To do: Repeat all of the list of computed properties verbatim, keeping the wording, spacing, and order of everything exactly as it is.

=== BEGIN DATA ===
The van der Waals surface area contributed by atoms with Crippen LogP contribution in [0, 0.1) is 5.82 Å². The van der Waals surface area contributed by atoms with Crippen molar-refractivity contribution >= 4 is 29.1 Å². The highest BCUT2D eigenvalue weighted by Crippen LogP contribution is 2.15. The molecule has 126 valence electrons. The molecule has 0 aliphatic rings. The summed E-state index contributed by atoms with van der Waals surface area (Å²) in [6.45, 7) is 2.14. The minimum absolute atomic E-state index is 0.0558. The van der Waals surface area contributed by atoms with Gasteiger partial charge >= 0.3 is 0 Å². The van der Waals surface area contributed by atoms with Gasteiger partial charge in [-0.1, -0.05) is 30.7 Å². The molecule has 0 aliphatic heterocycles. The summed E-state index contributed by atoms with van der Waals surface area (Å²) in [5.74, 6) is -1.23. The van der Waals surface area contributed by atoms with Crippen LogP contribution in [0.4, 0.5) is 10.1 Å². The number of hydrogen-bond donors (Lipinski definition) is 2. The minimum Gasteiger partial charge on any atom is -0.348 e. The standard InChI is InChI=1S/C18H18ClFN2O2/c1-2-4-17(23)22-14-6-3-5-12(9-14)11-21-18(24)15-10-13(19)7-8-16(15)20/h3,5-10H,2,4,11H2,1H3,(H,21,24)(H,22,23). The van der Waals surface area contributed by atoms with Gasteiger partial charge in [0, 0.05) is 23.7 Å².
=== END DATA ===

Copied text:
The van der Waals surface area contributed by atoms with Crippen LogP contribution in [0, 0.1) is 5.82 Å². The van der Waals surface area contributed by atoms with Crippen molar-refractivity contribution >= 4 is 29.1 Å². The highest BCUT2D eigenvalue weighted by Crippen LogP contribution is 2.15. The molecule has 126 valence electrons. The molecule has 0 aliphatic rings. The summed E-state index contributed by atoms with van der Waals surface area (Å²) in [6.45, 7) is 2.14. The minimum absolute atomic E-state index is 0.0558. The van der Waals surface area contributed by atoms with Gasteiger partial charge >= 0.3 is 0 Å². The van der Waals surface area contributed by atoms with Gasteiger partial charge in [-0.1, -0.05) is 30.7 Å². The molecule has 0 aliphatic heterocycles. The summed E-state index contributed by atoms with van der Waals surface area (Å²) in [5.74, 6) is -1.23. The van der Waals surface area contributed by atoms with Crippen LogP contribution in [0.4, 0.5) is 10.1 Å². The number of hydrogen-bond donors (Lipinski definition) is 2. The minimum Gasteiger partial charge on any atom is -0.348 e. The standard InChI is InChI=1S/C18H18ClFN2O2/c1-2-4-17(23)22-14-6-3-5-12(9-14)11-21-18(24)15-10-13(19)7-8-16(15)20/h3,5-10H,2,4,11H2,1H3,(H,21,24)(H,22,23). The van der Waals surface area contributed by atoms with Gasteiger partial charge in [0, 0.05) is 23.7 Å².